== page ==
18th century painter Luis Egidio Meléndez was one of the greatest Spanish still life painters, and to my mind, one of the great still life painters of history, though he received little recognition in his own time.
His mastery of texture, light and composition elevated his subjects — fruit, melons, fish, game and Chardin-like kitchen implements — from the mundane to the sublime, much like Chardin himself.
Chardin was a contemporary of Meléndez, but whether one artist was aware of the other, I don’t know.
Like Chardin, Meléndez created a sense of quiet, intimate contemplation in his still life, conveying the meditative aspects of that magical transformation of the ordinary into the extraordinary that is one of the great powers of art.
Unfortunately, the quality of the images of Meléndez’s work on the web varies, and is often not good. The best images i’ve found are on the Google Art Project, the Met and the Prado, Madrid. The latter is not that easy to search, but there is a page on Artclopedia that lists the 6 images and links to them. Click through twice for high-resolution versions.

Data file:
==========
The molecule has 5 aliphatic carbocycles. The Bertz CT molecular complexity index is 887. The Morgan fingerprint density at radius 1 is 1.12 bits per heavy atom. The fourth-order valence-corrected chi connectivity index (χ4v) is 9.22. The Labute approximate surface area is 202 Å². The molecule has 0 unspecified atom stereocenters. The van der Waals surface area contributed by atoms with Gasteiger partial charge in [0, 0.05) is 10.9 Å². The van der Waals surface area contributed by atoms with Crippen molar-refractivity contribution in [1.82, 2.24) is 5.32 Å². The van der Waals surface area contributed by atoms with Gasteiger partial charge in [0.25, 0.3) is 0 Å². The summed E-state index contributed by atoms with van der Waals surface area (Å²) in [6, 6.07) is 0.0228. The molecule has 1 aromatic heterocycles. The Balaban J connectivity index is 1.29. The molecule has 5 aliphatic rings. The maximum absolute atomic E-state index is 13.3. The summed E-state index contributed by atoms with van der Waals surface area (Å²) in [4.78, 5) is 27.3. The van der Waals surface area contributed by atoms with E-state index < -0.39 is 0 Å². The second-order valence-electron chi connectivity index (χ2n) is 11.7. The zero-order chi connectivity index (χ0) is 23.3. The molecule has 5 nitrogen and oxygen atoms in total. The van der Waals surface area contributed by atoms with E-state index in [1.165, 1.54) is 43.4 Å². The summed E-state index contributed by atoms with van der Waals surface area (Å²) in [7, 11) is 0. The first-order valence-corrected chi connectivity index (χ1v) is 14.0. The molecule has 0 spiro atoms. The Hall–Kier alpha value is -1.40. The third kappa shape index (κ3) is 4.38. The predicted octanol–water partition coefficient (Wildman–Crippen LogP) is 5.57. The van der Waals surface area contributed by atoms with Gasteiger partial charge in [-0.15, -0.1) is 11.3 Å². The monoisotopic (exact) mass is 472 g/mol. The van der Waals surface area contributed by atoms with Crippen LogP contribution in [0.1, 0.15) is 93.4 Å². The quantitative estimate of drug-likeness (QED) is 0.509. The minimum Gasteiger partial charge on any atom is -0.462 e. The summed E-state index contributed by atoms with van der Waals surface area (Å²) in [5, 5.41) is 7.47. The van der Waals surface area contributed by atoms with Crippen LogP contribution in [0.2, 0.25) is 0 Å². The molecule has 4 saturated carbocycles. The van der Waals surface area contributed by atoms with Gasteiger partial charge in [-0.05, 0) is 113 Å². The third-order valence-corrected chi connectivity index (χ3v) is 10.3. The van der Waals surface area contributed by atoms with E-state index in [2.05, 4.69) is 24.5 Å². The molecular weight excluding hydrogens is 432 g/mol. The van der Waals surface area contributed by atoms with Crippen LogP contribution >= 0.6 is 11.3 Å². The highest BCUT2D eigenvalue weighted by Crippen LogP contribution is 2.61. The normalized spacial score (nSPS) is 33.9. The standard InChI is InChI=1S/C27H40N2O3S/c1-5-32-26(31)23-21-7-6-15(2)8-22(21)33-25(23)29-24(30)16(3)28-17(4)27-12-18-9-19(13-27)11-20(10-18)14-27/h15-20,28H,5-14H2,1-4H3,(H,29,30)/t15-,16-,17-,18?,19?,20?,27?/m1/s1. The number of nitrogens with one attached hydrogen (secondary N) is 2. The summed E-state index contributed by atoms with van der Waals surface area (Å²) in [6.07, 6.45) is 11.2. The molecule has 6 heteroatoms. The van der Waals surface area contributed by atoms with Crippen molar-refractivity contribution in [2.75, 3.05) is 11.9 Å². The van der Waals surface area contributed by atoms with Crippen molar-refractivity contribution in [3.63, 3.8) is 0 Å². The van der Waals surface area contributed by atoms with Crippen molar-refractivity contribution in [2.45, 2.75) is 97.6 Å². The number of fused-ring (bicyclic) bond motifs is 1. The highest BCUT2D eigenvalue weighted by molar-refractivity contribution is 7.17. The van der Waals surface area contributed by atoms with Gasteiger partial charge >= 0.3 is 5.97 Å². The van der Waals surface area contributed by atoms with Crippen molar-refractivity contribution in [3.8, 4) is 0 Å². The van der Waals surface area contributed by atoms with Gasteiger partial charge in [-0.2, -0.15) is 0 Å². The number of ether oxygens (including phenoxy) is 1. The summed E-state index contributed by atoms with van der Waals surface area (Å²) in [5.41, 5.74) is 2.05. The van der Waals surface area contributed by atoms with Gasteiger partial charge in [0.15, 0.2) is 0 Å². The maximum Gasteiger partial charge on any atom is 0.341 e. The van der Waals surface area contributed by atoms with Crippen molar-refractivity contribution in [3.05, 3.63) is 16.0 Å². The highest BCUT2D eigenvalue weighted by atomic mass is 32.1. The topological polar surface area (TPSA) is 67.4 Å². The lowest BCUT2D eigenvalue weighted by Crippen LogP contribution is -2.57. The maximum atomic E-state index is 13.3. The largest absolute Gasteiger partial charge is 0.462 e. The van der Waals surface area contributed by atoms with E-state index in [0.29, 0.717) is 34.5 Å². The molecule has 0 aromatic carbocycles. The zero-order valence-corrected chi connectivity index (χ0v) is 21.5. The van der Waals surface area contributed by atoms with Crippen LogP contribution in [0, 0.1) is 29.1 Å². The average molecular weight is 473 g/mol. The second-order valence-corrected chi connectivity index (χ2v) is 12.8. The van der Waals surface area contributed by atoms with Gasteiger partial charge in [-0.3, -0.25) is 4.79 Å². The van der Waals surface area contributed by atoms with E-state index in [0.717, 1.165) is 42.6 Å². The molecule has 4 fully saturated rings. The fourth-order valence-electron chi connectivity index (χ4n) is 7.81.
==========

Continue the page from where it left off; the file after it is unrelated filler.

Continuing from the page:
There is a monograph, Luis Melendez: master of the Spanish Still Life, that appears to be out of print, but should be available used if you’re patient.
Links to Prado works on Artcyclopedia
Web Gallery of Art
National Gallery, UK
NGA, DC feature
Ciudad de la pintura
Artcyclopedia, additional links
Eye Candy: Meléndez still life
Eye Candy: Meléndez
10 Replies to “Luis Meléndez”
So glad you’re back Charley! I love that bread in the first painting. Wow.
I would love to see this in person! I’m with the commentator about, the texture in the bread is so beautifully done. Thank you.
Over time I’ve found myself looking at Chardin less and Melendez more. A lot more.
After my pc succumbed to a vicious virus I’m back with a new screen, re-installed Windows and back-up HDD recovery external (Costs 91,50 Euro).
How I missed all the goodies from Lines and Colors during the past weeks/months!
Beth, I agree about seeing these in person. I’m going to make a point of refreshing my familiarity with those I know of within my reach, in the National Gallery, DC and the Met, NY.
Thanks, Jeff, an interesting thought, given your own background.
Other readers can see what I mean by viewing Jeff Hayes’ still life paintings.
Sorry you were having problems, AElle, but glad to have you back. Lines and Colors was having its own technical problems until recently.
Tell me all about them, please? I’m all ears and eyes.
Just database issues that kept some people from being able to see the site: http://linesandcolors.com/2014/05/08/as-i-was-saying-before-we-were-so-rudely-interrupted/
Wow, wow, wow! Love his work and thanks for the link to Jeff’s work also. Plenty to drool over! I am in awe of both of these artists! Thank you, once again, for all this lovely eye candy! ! !
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